Monday, 29 November 2004

Need an English-English Dictionary?

I'm fascinated by the insidious process of word adoption - while people bemoan awful coined neologisms, some phrases just slip insidiously into the universal English language. Hence "run-up" and "gone missing" are now part and parcel of American English, and I presume some Americans would be shocked to even realise this wasn't the case 20 years ago. Among other British English words I've spotted making the trans-Atlantic leap: "gobsmacked". On the other hand, I guess "fortnight" doesn't look to be crossing over anytime soon, more's the pity.

Which goes to show, if a word is useful or just catchy, people will often adopt it (I still don't quite understand why "fortnight" has not been popular in America) - and then will probably insist that they've used it all their lives. One great thing about blogging I think for linguists is that it'll make it much easier to track informal usage. But it's interesting that while people fight for the preservation of British English against the presumed roaring hegemonic forces of American English (here in Singapore, British English is the language of education and there's a certain assumption of its superiority), linguistic exchange is often two-way, and British words can enter the American language just as much as the other way around.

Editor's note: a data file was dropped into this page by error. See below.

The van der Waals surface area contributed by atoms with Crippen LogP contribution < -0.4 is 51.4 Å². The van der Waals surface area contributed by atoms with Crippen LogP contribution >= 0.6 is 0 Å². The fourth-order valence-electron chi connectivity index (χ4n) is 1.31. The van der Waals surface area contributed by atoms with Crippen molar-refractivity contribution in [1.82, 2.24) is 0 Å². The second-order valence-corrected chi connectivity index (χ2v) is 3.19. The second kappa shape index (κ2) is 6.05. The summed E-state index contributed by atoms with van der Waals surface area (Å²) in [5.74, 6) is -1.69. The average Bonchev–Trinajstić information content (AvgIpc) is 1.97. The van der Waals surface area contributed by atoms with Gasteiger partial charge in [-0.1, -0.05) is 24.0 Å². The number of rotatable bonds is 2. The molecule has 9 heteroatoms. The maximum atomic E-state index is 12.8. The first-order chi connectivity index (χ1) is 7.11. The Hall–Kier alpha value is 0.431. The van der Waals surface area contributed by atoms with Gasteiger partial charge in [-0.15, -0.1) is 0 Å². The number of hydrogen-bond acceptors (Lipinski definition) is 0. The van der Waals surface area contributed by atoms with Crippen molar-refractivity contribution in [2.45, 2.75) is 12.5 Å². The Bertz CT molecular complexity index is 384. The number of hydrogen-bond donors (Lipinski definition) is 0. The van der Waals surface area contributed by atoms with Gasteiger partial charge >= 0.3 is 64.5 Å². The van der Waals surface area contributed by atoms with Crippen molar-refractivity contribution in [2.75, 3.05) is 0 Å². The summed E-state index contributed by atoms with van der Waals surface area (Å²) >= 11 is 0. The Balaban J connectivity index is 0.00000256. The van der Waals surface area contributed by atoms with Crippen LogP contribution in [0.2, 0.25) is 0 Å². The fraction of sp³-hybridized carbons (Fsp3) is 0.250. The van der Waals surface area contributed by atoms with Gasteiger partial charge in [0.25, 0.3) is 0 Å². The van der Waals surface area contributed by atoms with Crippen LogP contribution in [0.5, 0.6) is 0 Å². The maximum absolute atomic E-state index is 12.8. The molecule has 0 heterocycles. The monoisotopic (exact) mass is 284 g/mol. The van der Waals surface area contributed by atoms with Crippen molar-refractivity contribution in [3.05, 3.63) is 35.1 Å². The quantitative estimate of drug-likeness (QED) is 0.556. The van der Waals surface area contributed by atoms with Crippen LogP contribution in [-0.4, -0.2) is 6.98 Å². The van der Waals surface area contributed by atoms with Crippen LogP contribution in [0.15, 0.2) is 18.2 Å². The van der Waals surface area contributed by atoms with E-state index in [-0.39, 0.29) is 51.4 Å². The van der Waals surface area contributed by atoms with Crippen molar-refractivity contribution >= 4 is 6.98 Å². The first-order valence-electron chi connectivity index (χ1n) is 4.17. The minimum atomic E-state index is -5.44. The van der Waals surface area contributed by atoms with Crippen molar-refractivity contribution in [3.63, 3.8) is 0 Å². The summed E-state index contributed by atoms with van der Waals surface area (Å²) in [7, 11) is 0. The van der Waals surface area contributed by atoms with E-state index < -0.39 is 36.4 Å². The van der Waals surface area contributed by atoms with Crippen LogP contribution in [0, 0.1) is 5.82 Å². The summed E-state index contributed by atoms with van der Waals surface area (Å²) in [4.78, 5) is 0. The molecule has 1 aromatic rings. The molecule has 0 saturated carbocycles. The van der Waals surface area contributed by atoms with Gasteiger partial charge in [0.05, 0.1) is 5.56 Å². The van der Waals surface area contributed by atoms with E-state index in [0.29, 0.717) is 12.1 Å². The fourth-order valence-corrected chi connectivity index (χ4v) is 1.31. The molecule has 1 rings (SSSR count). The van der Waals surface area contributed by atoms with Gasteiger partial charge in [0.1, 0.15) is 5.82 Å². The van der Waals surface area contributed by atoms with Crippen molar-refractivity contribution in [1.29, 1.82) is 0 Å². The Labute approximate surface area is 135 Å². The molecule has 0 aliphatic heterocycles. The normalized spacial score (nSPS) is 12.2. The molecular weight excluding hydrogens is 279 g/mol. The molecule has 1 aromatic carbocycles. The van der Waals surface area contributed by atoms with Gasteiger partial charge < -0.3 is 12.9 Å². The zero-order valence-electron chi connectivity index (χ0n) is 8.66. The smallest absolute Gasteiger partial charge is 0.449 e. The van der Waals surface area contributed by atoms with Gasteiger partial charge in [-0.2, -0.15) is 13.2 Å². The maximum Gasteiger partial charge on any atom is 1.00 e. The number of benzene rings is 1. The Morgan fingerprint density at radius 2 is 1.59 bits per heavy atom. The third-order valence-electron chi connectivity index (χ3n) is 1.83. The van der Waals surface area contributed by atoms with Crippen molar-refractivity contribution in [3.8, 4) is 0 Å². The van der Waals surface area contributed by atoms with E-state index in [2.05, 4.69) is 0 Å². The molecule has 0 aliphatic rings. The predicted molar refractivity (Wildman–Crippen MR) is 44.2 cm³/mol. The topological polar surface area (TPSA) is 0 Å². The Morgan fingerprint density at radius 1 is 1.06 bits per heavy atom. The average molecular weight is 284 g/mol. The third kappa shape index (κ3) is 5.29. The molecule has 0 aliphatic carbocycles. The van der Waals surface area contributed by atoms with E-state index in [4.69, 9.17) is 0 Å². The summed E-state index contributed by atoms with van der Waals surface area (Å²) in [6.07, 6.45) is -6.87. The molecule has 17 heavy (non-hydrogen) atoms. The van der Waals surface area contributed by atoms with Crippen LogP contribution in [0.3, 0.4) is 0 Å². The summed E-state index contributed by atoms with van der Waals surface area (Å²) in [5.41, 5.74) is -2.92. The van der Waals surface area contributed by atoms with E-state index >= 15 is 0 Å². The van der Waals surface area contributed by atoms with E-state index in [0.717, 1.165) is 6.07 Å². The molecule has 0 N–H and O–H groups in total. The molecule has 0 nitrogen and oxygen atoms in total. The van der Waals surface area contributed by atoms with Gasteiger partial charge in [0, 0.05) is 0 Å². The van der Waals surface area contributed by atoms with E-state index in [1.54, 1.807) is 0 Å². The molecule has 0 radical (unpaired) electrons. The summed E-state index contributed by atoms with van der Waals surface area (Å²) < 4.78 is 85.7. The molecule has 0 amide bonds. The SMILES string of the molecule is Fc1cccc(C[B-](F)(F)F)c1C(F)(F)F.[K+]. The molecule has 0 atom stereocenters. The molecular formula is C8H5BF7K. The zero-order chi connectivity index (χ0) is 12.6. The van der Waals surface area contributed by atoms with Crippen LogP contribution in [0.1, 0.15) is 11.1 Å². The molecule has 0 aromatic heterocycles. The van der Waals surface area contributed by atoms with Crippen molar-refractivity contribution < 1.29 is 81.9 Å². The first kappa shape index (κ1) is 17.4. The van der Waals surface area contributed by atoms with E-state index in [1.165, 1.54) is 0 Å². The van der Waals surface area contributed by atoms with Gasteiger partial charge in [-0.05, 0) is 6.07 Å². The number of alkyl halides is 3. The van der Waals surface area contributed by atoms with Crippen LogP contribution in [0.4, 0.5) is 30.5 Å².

Come to think of it, while people certain Americanisms have comfortably settled into the language without evoking too much of an uproar: "babysitter" comes to mind. Or maybe there're a few sticklers who still prefer "child-minder"?

All this reminds me, there's a story about how Paul McCartney's dad was bemoaning the introduction of Americanisms into British English, particularly with regards to the famous refrain of "She Loves You":
"My dad said, "Son, enough of these Americanisms,' " McCartney said. "Why can't you just say 'yes, yes, yes?' I don't think he got it." (Link)




It's annoys me when the Australia pommies, of all people, said fifteen hundred instead of one thousand five hundred. I know the syllables are shorter but it's sooo American.....

-lisa


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